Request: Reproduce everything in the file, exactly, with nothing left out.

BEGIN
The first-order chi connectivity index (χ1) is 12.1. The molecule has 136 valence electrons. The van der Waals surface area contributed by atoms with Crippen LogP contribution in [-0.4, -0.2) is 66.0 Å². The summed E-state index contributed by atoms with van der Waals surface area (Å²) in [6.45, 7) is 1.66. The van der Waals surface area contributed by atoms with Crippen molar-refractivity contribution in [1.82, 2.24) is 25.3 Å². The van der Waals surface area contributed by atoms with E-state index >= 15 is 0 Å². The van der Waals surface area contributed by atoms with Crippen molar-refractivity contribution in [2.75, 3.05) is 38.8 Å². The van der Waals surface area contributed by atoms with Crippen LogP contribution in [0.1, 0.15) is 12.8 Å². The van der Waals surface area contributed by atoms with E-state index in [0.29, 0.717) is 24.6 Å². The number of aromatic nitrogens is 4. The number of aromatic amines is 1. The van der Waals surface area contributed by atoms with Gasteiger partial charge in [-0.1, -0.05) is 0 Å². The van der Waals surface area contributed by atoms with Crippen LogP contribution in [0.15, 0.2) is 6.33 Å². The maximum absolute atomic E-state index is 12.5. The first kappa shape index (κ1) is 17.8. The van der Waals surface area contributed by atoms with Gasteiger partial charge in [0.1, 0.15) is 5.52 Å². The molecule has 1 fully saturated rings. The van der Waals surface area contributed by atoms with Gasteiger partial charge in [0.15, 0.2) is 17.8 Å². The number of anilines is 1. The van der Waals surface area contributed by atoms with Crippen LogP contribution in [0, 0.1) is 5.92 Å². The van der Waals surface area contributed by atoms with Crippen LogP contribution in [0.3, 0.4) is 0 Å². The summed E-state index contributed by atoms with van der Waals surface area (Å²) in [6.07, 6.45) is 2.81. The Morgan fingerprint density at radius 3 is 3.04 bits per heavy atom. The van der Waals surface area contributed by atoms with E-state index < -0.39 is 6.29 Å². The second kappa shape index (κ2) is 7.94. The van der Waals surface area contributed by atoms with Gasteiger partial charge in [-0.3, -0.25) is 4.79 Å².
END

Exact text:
The first-order chi connectivity index (χ1) is 12.1. The molecule has 136 valence electrons. The van der Waals surface area contributed by atoms with Crippen LogP contribution in [-0.4, -0.2) is 66.0 Å². The summed E-state index contributed by atoms with van der Waals surface area (Å²) in [6.45, 7) is 1.66. The van der Waals surface area contributed by atoms with Crippen molar-refractivity contribution in [1.82, 2.24) is 25.3 Å². The van der Waals surface area contributed by atoms with E-state index >= 15 is 0 Å². The van der Waals surface area contributed by atoms with Crippen molar-refractivity contribution in [2.75, 3.05) is 38.8 Å². The van der Waals surface area contributed by atoms with Crippen LogP contribution in [0.1, 0.15) is 12.8 Å². The van der Waals surface area contributed by atoms with E-state index in [0.29, 0.717) is 24.6 Å². The number of aromatic nitrogens is 4. The number of aromatic amines is 1. The van der Waals surface area contributed by atoms with Gasteiger partial charge in [-0.1, -0.05) is 0 Å². The van der Waals surface area contributed by atoms with Crippen LogP contribution in [0.15, 0.2) is 6.33 Å². The maximum absolute atomic E-state index is 12.5. The first kappa shape index (κ1) is 17.8. The van der Waals surface area contributed by atoms with Gasteiger partial charge in [0.1, 0.15) is 5.52 Å². The molecule has 1 fully saturated rings. The van der Waals surface area contributed by atoms with Gasteiger partial charge in [0.15, 0.2) is 17.8 Å². The number of anilines is 1. The van der Waals surface area contributed by atoms with Crippen LogP contribution in [0, 0.1) is 5.92 Å². The van der Waals surface area contributed by atoms with Crippen LogP contribution in [0.3, 0.4) is 0 Å². The summed E-state index contributed by atoms with van der Waals surface area (Å²) in [6.07, 6.45) is 2.81. The Morgan fingerprint density at radius 3 is 3.04 bits per heavy atom. The van der Waals surface area contributed by atoms with E-state index < -0.39 is 6.29 Å². The second kappa shape index (κ2) is 7.94. The van der Waals surface area contributed by atoms with Gasteiger partial charge in [-0.3, -0.25) is 4.79 Å².